If that was it, we would be revering one of the finest prog albums of its time. The masterstroke though is a separate coda simply titled "The alchemist". This passionately atmospheric ballad acts as the most effective counterpoint to an album I have come across. The songs stand proud in its own right, but here it is quite majestic.

A truly awesome album which stands as a forgotten gem of prog. Nice sleeve to, with illustrations of the story-line.

Review by ClemofNazareth
3 stars Opinions seem to be split on the worth of this album. On the one hand, it seems to represent the best of Home's three studio releases. On the other, some pan it as lacking in focus, boring, even pompous.

I think it falls somewhere in between, with the pendulum swinging in either direction depending on what one is listening for. 'The Alchemist' is a well-defined concept album that tells the tale of a young lad who assumes the powers of a dying wizard and uses those powers to save his town from some sort of rather vague disaster, apparently suffering from the same fatal affliction as his mentor as a result. Because of his diminished powers he is reviled by those same citizens when he is unable to stave off the second wave of doom, and is murdered by an angry mob. The album closes with a kind of eulogy to the alchemist, although the lyrics don't quite match the album artwork so it's not completely clear to me which wizard is being eulogized. That's the concept part. As a tale the story line is a bit simplistic, so I can see where some would consider the musical accompaniment to be a bit pretentious in comparison.

Then again this was released in 1973, so some accommodation must be made for the time period, and the level of the story's complexity probably falls somewhere between Bowie's 'Ziggy Stardust' and 'Thick as a Brick' (both of which were released around the same time), and well short of 'Dark Side of the Moon' or even say, Jeff Wayne's 'War of the Worlds'.

But musically this definitely represents a peak for Home, particularly the guitar work of Laurie Wisefield. His playing is much more pronounced and complex than on the previous two albums, and is very close to what he would do for Wishbone Ash on 'Where's the Rub' a year later. But his playing is a bit one-dimensional compared to his later Ash work, where he would add the banjo and quite a bit of 12-string to his arsenal. Guest musician Jimmy Anderson adds quite a bit of useful filler with his keyboards, particularly the mellotron sections that help Home to shed a bit of their folksy/country reputation. Some of the various synth sound effects do seem a bit cheesy today, particularly the 'disaster' and crowd noises, but overall the music is more expansive than their debut and more animated than their rather staid sophomore release.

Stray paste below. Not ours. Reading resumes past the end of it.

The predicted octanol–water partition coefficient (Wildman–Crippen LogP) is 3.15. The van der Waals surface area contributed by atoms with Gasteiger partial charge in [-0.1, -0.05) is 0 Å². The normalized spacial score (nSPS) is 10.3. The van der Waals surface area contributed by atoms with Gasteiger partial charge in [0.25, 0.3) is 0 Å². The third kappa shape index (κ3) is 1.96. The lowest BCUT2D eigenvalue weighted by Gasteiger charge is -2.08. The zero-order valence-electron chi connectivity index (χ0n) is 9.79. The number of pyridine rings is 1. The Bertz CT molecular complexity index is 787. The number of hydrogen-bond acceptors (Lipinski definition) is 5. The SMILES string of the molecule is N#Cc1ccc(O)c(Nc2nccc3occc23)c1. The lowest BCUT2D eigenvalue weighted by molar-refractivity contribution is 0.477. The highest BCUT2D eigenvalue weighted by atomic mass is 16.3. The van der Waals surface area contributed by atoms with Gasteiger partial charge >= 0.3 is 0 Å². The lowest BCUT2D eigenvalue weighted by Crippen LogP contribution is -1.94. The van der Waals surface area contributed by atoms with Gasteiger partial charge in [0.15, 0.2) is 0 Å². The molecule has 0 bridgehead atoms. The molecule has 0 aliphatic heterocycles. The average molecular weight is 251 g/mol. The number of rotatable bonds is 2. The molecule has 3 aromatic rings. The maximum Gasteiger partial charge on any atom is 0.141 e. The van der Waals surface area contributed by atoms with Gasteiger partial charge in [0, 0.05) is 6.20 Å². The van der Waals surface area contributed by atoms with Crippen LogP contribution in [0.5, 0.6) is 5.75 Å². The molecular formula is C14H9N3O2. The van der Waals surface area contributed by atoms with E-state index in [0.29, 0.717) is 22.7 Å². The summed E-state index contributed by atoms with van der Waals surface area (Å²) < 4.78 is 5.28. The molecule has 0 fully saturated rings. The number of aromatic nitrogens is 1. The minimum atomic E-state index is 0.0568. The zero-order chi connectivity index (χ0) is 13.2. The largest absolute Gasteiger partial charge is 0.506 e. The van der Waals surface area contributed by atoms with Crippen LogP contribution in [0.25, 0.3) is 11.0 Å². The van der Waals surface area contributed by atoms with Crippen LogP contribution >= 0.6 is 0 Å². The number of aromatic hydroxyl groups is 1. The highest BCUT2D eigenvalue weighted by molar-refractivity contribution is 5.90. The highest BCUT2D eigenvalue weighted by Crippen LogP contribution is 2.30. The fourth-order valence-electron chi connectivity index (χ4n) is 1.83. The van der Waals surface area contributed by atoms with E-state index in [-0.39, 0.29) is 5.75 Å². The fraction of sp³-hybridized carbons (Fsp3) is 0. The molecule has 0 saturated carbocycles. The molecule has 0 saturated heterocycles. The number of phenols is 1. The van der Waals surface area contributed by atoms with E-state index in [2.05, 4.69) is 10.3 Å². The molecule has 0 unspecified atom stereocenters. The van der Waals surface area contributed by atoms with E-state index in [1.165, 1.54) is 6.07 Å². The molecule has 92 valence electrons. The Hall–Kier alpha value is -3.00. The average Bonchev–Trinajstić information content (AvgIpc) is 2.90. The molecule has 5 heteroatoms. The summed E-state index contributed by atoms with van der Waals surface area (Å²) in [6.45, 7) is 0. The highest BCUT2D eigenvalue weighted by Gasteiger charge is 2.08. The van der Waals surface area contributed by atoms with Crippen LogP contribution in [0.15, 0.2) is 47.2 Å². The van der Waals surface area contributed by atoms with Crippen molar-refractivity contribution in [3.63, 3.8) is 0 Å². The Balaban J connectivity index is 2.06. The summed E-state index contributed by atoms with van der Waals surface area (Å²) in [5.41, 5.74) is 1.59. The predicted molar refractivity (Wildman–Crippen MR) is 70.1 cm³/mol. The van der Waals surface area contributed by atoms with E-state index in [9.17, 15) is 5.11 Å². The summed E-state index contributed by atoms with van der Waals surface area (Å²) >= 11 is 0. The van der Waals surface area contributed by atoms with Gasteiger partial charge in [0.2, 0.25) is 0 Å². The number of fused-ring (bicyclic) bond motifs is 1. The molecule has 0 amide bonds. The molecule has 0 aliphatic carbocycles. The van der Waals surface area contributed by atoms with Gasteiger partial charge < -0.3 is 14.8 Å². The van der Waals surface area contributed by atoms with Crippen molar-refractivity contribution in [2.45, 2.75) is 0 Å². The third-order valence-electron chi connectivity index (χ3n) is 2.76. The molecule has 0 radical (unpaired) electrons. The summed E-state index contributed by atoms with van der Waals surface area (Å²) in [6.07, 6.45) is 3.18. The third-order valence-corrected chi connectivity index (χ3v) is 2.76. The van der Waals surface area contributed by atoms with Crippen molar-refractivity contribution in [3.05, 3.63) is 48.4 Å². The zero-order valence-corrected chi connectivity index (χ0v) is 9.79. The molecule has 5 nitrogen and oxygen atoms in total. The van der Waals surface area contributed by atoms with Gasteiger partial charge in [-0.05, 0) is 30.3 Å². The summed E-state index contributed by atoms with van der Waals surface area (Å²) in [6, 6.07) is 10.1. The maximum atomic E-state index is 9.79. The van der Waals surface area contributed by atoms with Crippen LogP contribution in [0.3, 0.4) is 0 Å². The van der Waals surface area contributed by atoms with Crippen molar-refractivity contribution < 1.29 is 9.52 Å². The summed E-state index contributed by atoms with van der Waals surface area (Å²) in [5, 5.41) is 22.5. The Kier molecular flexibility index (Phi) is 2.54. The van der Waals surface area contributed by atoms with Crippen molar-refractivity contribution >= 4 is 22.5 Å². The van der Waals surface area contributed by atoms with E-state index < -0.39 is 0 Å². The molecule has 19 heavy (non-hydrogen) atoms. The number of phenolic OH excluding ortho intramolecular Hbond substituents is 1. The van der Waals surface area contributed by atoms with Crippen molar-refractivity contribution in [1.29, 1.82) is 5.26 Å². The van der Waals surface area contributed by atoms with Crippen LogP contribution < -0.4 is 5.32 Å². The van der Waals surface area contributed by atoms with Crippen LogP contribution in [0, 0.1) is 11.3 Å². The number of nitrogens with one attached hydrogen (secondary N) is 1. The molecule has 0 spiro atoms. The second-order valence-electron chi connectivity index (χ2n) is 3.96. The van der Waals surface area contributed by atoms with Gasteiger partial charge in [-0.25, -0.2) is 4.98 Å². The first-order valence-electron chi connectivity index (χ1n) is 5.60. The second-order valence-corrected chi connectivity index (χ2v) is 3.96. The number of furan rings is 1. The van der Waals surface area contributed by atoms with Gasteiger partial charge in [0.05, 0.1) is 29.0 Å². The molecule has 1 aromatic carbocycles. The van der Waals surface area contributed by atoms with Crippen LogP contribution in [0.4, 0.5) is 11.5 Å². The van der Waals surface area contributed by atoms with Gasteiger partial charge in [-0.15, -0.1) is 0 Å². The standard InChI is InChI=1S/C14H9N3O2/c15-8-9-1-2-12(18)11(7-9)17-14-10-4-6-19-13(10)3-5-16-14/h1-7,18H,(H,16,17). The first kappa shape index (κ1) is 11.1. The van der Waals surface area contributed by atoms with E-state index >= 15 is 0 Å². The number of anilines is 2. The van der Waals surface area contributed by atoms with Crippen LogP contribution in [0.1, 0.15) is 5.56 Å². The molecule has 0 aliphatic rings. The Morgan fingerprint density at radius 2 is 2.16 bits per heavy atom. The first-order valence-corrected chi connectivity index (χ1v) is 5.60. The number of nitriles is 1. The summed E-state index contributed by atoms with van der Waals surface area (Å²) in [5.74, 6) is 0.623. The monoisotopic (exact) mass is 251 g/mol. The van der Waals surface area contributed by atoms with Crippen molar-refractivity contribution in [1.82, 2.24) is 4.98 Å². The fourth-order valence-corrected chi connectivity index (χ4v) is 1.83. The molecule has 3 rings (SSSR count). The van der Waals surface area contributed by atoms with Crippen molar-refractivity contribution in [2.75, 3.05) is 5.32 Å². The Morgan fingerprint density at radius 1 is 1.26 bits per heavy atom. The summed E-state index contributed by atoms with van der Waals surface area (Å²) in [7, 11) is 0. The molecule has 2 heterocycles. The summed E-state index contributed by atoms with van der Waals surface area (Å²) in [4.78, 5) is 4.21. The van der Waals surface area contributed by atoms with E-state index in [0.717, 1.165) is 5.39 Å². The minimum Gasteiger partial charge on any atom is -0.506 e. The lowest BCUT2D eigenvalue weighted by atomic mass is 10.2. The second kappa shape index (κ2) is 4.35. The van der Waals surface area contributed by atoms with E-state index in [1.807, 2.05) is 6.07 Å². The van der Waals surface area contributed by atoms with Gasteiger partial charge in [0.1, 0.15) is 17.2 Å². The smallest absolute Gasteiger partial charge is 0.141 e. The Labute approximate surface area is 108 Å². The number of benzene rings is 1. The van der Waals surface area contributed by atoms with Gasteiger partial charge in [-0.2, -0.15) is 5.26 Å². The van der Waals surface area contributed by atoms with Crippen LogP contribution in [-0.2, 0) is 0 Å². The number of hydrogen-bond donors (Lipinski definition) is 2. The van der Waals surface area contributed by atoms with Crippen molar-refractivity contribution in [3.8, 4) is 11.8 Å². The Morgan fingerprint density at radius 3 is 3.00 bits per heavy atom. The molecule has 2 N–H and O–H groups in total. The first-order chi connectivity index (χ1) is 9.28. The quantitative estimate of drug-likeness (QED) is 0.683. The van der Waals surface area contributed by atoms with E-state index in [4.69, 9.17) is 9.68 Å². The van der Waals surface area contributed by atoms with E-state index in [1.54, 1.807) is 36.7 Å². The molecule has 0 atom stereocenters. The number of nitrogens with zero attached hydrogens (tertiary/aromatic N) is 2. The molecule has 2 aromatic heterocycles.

I would tend to lump this album historically and musically with Ash's 'Argus', Allman Brother's 'Eat a Peach', Lynyrd Skynyrd's 'Pronounced.' and even ZZ Top's 'Tres Hombres', all released around the same time as this one. Of those only 'Argus' can also make the claim of being a concept album, although musically it far outshines Alchemist.

So this is a decent album, although not as deserving of the 'lost classic' label that some would suggest. Key tracks include the title song for its emotive instrumental work; the brief but keyboard-intense "Disaster"; and "The Sun's Revenge" for its strong guitar riffs. So three stars are where this gets placed, along with a modest recommendation for those who enjoy guitar- dominated early seventies tunes, as well as those who get a kick out of the many concept albums that found their way onto vinyl in the early seventies. If either of these types of albums appeal to you then you'll probably enjoy this one, but otherwise it will probably end up at the bottom of your playlist.


Review by stefro
3 stars After two disappointing studio efforts, 1973 saw the talented British quartet Home take up a much more overtly-progressive mantle and produce this finely-crafted concept album known as 'The Alchemist'. It would prove to be the group's final release, but it would also prove to be a true underground cult classic and a much-sought after album that would enable the name of Home to live on through the ages. Thanks to the excellent reissue label Esoteric Recordings, Home's defining album is finally released in all it's remastered glory for fans old and new.